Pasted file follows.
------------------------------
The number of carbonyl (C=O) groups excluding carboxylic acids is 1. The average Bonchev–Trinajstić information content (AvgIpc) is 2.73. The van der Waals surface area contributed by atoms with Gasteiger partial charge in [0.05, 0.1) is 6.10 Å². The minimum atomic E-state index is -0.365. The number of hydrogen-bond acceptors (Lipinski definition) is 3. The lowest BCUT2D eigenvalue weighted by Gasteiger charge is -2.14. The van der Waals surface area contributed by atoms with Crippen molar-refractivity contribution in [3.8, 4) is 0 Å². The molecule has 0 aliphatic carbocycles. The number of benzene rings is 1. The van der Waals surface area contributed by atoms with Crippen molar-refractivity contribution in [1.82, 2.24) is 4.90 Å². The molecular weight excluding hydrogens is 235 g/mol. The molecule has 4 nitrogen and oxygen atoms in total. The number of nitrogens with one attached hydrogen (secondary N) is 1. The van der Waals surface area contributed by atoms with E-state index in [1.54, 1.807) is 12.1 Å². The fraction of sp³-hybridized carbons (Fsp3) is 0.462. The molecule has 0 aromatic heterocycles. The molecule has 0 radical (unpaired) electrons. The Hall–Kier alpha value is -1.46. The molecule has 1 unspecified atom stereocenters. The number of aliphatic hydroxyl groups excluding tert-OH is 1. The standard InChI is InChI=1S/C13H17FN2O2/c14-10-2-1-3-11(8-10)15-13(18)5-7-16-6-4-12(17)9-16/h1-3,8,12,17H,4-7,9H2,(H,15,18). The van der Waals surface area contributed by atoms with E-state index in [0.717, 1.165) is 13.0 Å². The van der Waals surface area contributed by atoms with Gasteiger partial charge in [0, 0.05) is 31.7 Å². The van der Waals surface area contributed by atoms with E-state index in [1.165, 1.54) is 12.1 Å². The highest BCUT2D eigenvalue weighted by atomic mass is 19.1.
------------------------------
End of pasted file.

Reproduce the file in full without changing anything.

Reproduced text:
The number of carbonyl (C=O) groups excluding carboxylic acids is 1. The average Bonchev–Trinajstić information content (AvgIpc) is 2.73. The van der Waals surface area contributed by atoms with Gasteiger partial charge in [0.05, 0.1) is 6.10 Å². The minimum atomic E-state index is -0.365. The number of hydrogen-bond acceptors (Lipinski definition) is 3. The lowest BCUT2D eigenvalue weighted by Gasteiger charge is -2.14. The van der Waals surface area contributed by atoms with Crippen molar-refractivity contribution in [3.8, 4) is 0 Å². The molecule has 0 aliphatic carbocycles. The number of benzene rings is 1. The van der Waals surface area contributed by atoms with Crippen molar-refractivity contribution in [1.82, 2.24) is 4.90 Å². The molecular weight excluding hydrogens is 235 g/mol. The molecule has 4 nitrogen and oxygen atoms in total. The number of nitrogens with one attached hydrogen (secondary N) is 1. The van der Waals surface area contributed by atoms with E-state index in [1.54, 1.807) is 12.1 Å². The fraction of sp³-hybridized carbons (Fsp3) is 0.462. The molecule has 0 aromatic heterocycles. The molecule has 0 radical (unpaired) electrons. The Hall–Kier alpha value is -1.46. The molecule has 1 unspecified atom stereocenters. The number of aliphatic hydroxyl groups excluding tert-OH is 1. The standard InChI is InChI=1S/C13H17FN2O2/c14-10-2-1-3-11(8-10)15-13(18)5-7-16-6-4-12(17)9-16/h1-3,8,12,17H,4-7,9H2,(H,15,18). The van der Waals surface area contributed by atoms with E-state index in [0.717, 1.165) is 13.0 Å². The van der Waals surface area contributed by atoms with Gasteiger partial charge in [0, 0.05) is 31.7 Å². The van der Waals surface area contributed by atoms with E-state index in [1.165, 1.54) is 12.1 Å². The highest BCUT2D eigenvalue weighted by atomic mass is 19.1.